So...I'm sitting in my chair in my living room, and hear a "drip". Hmmmmm.....not in this room? I look up at one of the recessed lights and see a drop of water has formed on the rim....and then has dripped onto my rug.
So, the Mrs and I go upstairs to see what is going on. Of course, the recessed light is right below the upstairs bathroom. (Our bedroom is on the first floor and nobody has been upstairs for any reason for over a month.) So, it appears the water supply line to the toilet has begun to leak. Why?....Why would a leak suddenly start to form when nobody was using the upstairs bathroom? I shut off the water to the toilet and wiped up the water on the floor......but the drip is going to continue until whatever amount of water that "landed" on the ceiling has drained off. No ceiling stain yet......may or may not occur.
So, now I'm somewhat concerned about mold growing where the water is ......but I guess I can monitor that by pulling off the recessed light rim and see if I got green or black growing around there.
The leak is puzzling to me. I've never had something like this occur.
It's either leaking right after the water valve shutoff.....or up where the supply line connects to the toilet "guts" or "inner workings". It's an odd thing to happen.....OTOH......it's an eye opener as to why to shut off your water when you leave for a week or so.
Depends on what type of supply line goes from the stop (shut off valve), to the internal toilet fill valve. Or, it could be leaking where the supply connects under the tank? Check up there to make sure water isn't running down the supply and onto the shut off valve. More than one sort of connection there, too. Some supplies have a plastic insert that seals to the fill valve. Some have a rubber "donut" that when compressed, seals around the supply. Those are prone to deteriorate over time.
Many different kinds of valves/connections/supplies. Some are 3/8" chrome plated soft copper supplies, with compression fitting at the stop. Some are plastic. Some are braided flex supplies. Older homes mostly have the compression fitting connection at the top of the stop.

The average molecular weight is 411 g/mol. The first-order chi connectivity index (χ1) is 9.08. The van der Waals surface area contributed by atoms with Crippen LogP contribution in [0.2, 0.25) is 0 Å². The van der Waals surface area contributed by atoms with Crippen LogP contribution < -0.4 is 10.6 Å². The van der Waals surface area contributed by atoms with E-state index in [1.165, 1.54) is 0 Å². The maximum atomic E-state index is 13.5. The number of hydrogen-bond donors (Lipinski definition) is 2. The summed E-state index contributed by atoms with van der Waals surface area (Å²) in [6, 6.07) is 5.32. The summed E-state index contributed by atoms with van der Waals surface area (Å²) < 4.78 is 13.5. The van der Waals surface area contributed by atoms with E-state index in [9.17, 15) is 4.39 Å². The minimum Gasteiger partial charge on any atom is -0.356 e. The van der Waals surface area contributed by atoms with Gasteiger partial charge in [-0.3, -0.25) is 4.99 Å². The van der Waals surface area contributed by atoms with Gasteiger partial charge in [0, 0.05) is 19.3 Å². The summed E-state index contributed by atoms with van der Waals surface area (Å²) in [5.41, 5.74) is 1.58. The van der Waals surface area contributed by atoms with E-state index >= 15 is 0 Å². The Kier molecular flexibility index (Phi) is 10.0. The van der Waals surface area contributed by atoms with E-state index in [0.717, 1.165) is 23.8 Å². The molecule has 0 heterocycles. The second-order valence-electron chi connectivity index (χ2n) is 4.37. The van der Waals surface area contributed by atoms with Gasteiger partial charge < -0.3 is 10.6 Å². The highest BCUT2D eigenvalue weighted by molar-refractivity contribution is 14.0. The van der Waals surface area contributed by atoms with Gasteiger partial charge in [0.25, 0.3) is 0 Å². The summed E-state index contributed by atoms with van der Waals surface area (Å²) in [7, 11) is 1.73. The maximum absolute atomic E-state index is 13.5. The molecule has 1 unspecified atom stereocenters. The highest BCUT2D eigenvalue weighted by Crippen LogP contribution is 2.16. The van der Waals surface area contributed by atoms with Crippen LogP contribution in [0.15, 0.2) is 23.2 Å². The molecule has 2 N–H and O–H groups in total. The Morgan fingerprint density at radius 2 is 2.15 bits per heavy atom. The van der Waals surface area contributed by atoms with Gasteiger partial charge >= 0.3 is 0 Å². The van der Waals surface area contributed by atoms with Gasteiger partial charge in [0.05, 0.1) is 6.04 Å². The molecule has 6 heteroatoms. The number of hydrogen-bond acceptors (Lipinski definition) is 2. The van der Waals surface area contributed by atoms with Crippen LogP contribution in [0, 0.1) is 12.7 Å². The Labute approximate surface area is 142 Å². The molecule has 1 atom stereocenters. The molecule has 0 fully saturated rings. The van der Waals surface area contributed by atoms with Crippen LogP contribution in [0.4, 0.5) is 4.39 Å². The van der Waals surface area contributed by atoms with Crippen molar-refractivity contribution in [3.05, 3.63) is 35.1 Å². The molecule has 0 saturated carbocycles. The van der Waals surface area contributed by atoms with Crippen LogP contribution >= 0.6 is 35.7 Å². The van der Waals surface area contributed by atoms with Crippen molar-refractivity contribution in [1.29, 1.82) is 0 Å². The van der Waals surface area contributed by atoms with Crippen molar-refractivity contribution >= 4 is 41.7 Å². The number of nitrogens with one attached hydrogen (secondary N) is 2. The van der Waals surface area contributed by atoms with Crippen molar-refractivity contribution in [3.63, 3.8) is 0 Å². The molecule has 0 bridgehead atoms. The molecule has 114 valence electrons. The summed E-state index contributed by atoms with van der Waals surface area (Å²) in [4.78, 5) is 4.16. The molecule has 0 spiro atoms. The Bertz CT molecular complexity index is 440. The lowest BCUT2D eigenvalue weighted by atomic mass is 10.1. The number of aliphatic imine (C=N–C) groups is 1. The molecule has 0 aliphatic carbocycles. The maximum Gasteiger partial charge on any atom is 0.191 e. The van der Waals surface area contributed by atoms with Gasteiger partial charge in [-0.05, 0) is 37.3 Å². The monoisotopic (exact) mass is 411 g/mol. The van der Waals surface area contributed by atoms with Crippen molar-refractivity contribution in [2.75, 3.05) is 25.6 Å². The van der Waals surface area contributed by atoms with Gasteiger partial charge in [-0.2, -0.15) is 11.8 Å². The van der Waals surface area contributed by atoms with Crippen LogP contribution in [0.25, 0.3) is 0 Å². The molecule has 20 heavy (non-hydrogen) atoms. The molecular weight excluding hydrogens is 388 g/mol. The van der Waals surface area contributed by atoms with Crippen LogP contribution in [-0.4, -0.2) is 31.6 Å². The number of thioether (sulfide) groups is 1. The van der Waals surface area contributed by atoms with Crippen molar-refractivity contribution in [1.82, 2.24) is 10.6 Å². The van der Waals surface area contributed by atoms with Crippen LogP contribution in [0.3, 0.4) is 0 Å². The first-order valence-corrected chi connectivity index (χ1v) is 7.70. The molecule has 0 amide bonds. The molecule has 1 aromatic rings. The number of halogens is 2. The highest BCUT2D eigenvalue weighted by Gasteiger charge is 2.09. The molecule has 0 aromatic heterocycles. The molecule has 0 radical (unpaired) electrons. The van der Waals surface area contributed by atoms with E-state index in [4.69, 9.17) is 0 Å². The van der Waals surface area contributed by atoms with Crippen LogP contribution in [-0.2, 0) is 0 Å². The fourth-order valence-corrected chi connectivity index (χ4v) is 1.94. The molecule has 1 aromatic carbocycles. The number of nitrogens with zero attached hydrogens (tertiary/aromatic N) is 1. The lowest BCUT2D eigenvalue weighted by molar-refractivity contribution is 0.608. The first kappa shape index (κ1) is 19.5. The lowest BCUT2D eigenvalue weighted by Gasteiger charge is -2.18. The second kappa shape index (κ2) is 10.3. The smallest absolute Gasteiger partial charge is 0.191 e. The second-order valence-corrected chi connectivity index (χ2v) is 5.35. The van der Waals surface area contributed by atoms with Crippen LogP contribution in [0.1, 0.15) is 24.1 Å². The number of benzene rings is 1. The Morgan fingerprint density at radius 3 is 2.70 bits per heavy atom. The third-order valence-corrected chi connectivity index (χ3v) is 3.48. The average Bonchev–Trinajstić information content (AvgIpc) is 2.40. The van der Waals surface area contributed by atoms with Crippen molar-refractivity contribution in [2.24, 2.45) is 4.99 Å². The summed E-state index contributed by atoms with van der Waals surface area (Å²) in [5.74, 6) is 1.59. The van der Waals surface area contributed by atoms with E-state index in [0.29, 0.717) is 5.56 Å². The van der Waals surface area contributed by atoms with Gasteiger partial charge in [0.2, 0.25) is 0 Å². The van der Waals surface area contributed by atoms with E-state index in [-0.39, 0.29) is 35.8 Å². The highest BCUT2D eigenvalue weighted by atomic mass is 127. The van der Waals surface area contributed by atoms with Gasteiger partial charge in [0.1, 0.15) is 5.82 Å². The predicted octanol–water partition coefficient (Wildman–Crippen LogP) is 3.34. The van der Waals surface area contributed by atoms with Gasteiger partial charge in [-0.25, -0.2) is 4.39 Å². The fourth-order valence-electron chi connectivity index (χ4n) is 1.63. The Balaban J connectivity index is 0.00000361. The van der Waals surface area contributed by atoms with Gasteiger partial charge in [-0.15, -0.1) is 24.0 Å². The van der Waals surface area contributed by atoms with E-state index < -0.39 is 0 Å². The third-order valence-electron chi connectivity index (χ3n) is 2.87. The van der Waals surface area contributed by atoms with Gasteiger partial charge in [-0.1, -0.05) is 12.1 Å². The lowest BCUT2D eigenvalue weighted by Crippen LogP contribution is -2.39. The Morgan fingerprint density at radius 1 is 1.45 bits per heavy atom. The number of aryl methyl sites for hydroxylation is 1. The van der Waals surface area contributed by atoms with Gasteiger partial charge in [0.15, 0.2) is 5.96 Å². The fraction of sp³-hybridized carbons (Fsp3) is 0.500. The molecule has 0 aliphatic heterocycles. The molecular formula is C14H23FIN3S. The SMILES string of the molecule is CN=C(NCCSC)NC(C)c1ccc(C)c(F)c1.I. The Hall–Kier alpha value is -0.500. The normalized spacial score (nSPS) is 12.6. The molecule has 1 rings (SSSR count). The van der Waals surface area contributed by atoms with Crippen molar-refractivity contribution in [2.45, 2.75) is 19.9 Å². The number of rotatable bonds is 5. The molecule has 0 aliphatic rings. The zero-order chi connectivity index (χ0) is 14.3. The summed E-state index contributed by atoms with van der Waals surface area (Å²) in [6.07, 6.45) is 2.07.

Snug that nut a bit (nut around supply that tightens to the stop). But you'd want to hold the stop with an adjustable wrench, or channel locks while snugging the nut, so you don't disturb the joint at the bottom or back of the stop, while snugging the compression nut. Don't over do it.
There are several general rules about plumbing. #1, water always wants to be someplace you don't want it to be.
maybeeee you should take yer own advise, otoh grow a thicker skin.. Reading PM is childish act but then again you are a chil....... Just sayin' CleoW
No pms read. Dont have that option here. Just not an idiot qnd can see when a guy acts like a child and comes back under a different handle. Figured that comment of yours was a great opportunity to tell you your not fooling anyone.
Also Dave, this from an old, "shtt runs downhill, hot's on the left and payday is on Friday," pipe-fitter type; often the packing around the valve stem for the shut-off needs tightened. A small phillips screwdriver in the center of the chrome, egg-shaped handle and a crescent wrench to tighten the nut should do it if that is what you have.
I shoot every Sunday am with a group of guys. One of 'em is a professional contractor so I ask him. He said that if I had a water pressure "change" (pressure drop then restored again) that would be the likely source. That jogged my memory in that two weeks ago my water meter was changed out.